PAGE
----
December 3, 2021

The Queens County Citizen

Complete Canadian News World

Monday morning | Workers strike in SAQ warehouses

Monday morning |  Workers strike in SAQ warehouses

The union representing the 800 employees of the (Montreal) Society des Alcoles warehouse, as well as those assigned to supply the branches, called for an indefinite strike at 5 a.m. Monday.


Leah Lewesk
Canadian Press

A local member of the Canadian Union of Public Employees (CUPE), which is affiliated with FTQ, explained on Sunday that the decision was based on the latest developments in discussions with SQ management.

“Right now, it’s an unrestricted strike. However, he said he was in talks with the management and would hold talks on Tuesday. And on Tuesday I heard the boss tell me he would come with substantial offers. We will see, “said Michelle Gratton, CUPE union adviser on the issue.

The warehouse workers’ union went on a one-day walkout on November 16.

One day the supply chain to the branches was cut off due to the effect of the walkout, which was open because the workers were members of another union.

On November 16, SAQ management explained that they had to adapt to the conditions as best they could to “minimize the impact of the strike” on their operations and customers.

SAQ Management also explained that deliveries scheduled for that day were canceled and there was a risk of postponement for the rest of the week.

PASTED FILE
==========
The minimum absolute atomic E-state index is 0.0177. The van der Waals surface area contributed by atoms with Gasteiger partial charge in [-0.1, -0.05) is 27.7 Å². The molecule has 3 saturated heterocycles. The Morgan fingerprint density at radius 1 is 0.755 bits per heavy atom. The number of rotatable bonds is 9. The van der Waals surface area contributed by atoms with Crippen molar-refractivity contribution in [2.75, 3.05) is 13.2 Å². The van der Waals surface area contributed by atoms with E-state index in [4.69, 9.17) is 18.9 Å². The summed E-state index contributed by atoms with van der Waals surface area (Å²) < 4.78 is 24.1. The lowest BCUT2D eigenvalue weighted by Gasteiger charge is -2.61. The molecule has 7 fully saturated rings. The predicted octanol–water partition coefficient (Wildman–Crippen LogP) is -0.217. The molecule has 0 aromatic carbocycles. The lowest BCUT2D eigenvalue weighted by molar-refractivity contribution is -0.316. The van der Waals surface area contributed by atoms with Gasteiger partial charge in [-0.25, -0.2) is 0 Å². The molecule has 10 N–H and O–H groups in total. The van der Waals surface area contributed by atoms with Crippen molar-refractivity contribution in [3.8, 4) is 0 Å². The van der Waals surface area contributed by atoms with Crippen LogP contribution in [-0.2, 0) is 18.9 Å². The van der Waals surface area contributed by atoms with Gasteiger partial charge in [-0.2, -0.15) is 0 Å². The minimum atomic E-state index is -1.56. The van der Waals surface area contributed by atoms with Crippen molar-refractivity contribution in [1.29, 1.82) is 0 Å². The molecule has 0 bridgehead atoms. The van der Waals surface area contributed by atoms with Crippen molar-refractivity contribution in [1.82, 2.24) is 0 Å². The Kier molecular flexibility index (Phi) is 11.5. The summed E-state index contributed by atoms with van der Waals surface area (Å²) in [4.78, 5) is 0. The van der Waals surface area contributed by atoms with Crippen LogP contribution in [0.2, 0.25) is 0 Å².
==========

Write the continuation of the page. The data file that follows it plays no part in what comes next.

Probably not for long

Despite announcing the strike indefinitely, a meeting of negotiators with the SAQ ownership will take place on Tuesday. And, Gratton said, it could end its strike immediately if it received the desired commitment from union management.

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The union adviser explained that the strike was called off following a decision by the SACQ management to do business with staff and other warehouses.

Mr Gratton explained that since workers are not on strike, SAQ management can do things in parallel with what its own employees do.

The union therefore decided to call a strike, which would be a consequence of the employer banning such practice, as it would resort to workers who would be replaced during the strike.

“They are forcing us to strike, because if I do not strike, they have the right to evacuate people or to unload the pallets of containers and bottles and at the same time do the work of my workers. But if I am on strike, they will officially become scabs,” Gratton explained.

The Labor Code prohibits the use of replacement workers, commonly known as scabs, during a strike.

In the context of these discussions, many issues such as wages, health and job security, the uncertainty of many employees, overtime and group insurance were controversial, Mr Graton stressed.